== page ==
is one of the most simple exercises in execution, but addressing weaknesses in the deadlift can become complex. When you are building a Conjugate Method
program, your efficiency and program effectiveness will depend on your ability to build main exercise and accessory
schemes that constantly address lagging muscle groups. Below we will cover a few common places lifters miss deadlifts, and give a few tips so you can correct the issue.
When you have an issue with missing deadlifts off of the floor, the issue will be one of two things: an issue with form or an issue with strength. Form can become an issue off of the floor if the lifter is not properly dropping their hips and maintaining low hip elevation when initiating the pull.
At Westside, we suggest sitting into your deadlift to properly elevate the chest and get the shoulders behind the bar. This will place you into position to maintain a neutral spine posture, and will also put you into position to get the most out of your leg drive. If form isn’t the issue, the issue is almost always glute and hamstring strength. Your ability to generate power from your glutes and hamstrings will have the most impact on how quickly you are able to pull the bar off of the ground.
To properly address these weaknesses we recommend deficit deadlifts, stiff leg deadlifts, and goodmornings when choosing your max effort lower main exercise. Accessory work should include Romanian deadlifts, Dimel deadlifts, heavy bent over rows, hamstring curls, GHR, inverse curl, and reverse hypers. When performing accessory work, the deadlifts and rows would be done at a higher intensity with low to moderate volume. The hamstring curls, GHR, and inverse curls would be done at a moderate intensity with higher volume being the focus.
One of the more frustrating spots to miss a deadlift at is the knee level. You get good bar speed going off of the ground, feel like the lift is going to go well, then suddenly you don’t have the strength to continue. When this happens the weakness can almost always be attributed to a glute, low back, and mid back weakness. Once your hamstrings and glutes get the bar moving, it is up to the glutes to begin to work with the low and mid back to elevate the torso and continue the lift. Unless the bar got out in front of you during the pull off of the floor, this issue is almost always a strength issue.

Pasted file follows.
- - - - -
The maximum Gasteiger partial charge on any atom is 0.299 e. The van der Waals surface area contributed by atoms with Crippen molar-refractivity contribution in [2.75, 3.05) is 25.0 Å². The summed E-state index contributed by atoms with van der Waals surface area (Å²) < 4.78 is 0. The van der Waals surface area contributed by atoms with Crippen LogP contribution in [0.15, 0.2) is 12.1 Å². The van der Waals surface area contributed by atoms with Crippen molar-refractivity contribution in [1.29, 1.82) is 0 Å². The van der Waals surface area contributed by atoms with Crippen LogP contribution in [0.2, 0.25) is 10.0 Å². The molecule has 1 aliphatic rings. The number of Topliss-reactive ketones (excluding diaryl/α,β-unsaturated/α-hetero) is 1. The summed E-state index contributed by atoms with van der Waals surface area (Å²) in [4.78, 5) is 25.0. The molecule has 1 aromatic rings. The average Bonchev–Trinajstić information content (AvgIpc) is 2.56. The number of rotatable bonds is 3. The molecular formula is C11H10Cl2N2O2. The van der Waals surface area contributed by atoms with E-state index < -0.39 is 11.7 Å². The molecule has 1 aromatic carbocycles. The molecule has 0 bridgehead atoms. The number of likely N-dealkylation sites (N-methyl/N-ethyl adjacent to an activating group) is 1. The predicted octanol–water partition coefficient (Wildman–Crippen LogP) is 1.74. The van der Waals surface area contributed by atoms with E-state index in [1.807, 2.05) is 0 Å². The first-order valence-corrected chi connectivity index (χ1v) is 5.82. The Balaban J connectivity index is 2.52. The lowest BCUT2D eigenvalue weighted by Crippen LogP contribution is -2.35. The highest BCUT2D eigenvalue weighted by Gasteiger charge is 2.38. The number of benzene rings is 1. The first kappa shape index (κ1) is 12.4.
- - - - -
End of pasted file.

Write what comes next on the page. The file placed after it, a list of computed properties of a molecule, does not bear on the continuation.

To properly address these weaknesses we recommend rack pulls, mat deadlifts, and goodmornings for your ME lower main exercise. These lifts would be done at a high intensity, and for low volume. Accessory exercises would include GHR, inverse curls, and row variations performed at a moderate intensity for moderate to high volume.
Missing at lockout can almost always be blamed on one of two things, weak glutes or a weak grip. When attempting to lockout a deadlift you are attempting to bring the pelvis “through” to properly lockout the torso and complete the lift. If you have a glute weakness you will fatigue during the first two parts of the deadlift, and end up stalling when attempting to lock the weight out. A good way to identify this weakness is if you begin to shake when the bar is halfway up the quad. The other issue that will cause you to miss your deadlift is a weak grip that fatigues over the course of the lift. This is probably the most frustrating place to miss the lift, considering you will typically have the weight near lockout when this weakness manifests itself.
To properly address the glute weakness you will want to follow a strategy similar to those listed in the missing at the knees portion of this blog. To address grip issues you will want to begin doing direct grip work. This means doing heavy holds for time, using different barbells of varying diameter to challenge grip strength, and reducing or removing the use of straps during deadlifts and accessory exercises. Training grip is easy, constantly do things that challenge your grip strength.